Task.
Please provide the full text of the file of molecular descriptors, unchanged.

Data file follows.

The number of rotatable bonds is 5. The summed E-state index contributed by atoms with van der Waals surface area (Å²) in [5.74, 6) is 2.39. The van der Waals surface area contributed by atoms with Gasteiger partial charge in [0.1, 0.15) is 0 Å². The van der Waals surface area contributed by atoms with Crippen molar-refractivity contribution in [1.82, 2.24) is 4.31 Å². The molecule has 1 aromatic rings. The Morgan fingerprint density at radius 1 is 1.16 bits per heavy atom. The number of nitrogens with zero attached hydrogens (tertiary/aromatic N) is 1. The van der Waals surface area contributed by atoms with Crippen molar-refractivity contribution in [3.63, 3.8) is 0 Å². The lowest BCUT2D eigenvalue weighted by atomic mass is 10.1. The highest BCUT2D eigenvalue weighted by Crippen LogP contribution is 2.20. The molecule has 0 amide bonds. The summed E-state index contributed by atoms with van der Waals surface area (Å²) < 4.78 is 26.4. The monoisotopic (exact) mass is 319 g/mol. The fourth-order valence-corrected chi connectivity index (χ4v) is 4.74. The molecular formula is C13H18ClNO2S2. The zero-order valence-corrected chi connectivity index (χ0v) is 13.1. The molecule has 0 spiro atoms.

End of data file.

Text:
The number of rotatable bonds is 5. The summed E-state index contributed by atoms with van der Waals surface area (Å²) in [5.74, 6) is 2.39. The van der Waals surface area contributed by atoms with Gasteiger partial charge in [0.1, 0.15) is 0 Å². The van der Waals surface area contributed by atoms with Crippen molar-refractivity contribution in [1.82, 2.24) is 4.31 Å². The molecule has 1 aromatic rings. The Morgan fingerprint density at radius 1 is 1.16 bits per heavy atom. The number of nitrogens with zero attached hydrogens (tertiary/aromatic N) is 1. The van der Waals surface area contributed by atoms with Crippen molar-refractivity contribution in [3.63, 3.8) is 0 Å². The lowest BCUT2D eigenvalue weighted by atomic mass is 10.1. The highest BCUT2D eigenvalue weighted by Crippen LogP contribution is 2.20. The molecule has 0 amide bonds. The summed E-state index contributed by atoms with van der Waals surface area (Å²) < 4.78 is 26.4. The monoisotopic (exact) mass is 319 g/mol. The fourth-order valence-corrected chi connectivity index (χ4v) is 4.74. The molecular formula is C13H18ClNO2S2. The zero-order valence-corrected chi connectivity index (χ0v) is 13.1. The molecule has 0 spiro atoms.